The UN and the government have agreed to joint meetings to strengthen the management of the Khmer Rouge tribunal, which has suffered continued allegations of corruption, officials said Wednesday.
“We believe the court can be more efficient and the sides can have a joint session,” Pen Ngoeun, a spokesman for the Council of Ministers, told reporters Wednesday.
The announcement followed two days of talks between Council Minister Sok An and UN Assistant Secretary-General for Legal Affairs Peter Taksoe-Jensen.
A joint meeting will be held “as soon as possible” to improve administration of the tribunal and “to have more understanding between the UN and Cambodian sides,” Pen Ngoeun said.
The Khmer Rouge tribunal, a hybrid endeavor of Cambodian and international administrators and judges, has indicted five former leaders of the regime, but its progress has been stunted by corruption allegations and mismanagement.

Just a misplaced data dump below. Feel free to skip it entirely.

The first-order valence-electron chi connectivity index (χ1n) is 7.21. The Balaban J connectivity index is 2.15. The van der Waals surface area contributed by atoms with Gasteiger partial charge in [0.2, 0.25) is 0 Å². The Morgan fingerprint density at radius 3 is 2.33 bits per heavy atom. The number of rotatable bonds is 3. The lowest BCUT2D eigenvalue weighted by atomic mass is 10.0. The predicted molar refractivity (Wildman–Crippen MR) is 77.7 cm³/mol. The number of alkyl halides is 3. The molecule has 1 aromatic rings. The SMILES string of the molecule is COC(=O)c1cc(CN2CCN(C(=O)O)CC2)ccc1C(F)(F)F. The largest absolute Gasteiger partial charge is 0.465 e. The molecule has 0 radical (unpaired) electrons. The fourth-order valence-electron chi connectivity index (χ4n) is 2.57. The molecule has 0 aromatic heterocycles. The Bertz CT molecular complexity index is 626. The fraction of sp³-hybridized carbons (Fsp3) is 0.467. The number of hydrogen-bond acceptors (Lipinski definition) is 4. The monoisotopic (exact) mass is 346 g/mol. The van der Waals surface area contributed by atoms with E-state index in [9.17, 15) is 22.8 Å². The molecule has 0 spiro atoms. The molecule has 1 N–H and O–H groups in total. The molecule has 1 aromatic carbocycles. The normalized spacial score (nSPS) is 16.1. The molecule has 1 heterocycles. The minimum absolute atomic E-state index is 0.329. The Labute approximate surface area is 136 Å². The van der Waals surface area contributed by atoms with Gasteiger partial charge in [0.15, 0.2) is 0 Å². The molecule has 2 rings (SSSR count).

Donors have proven hesitant to continue funding the tribunal unless it can meet international standards of transparency and justice.
Tribunal observers say work between the Cambodian and UN sides of the court have become “incomprehensible.”
Both sides announced Wednesday they would seek to improve management and would strengthen anti-corruption measures.
The UN delegation led by Taksoe-Jensen met with diplomats and representatives of civil society during a five-day visit, said Seng Theary, executive director of the Center for Social Development, who is a civil party complainant in the tribunal.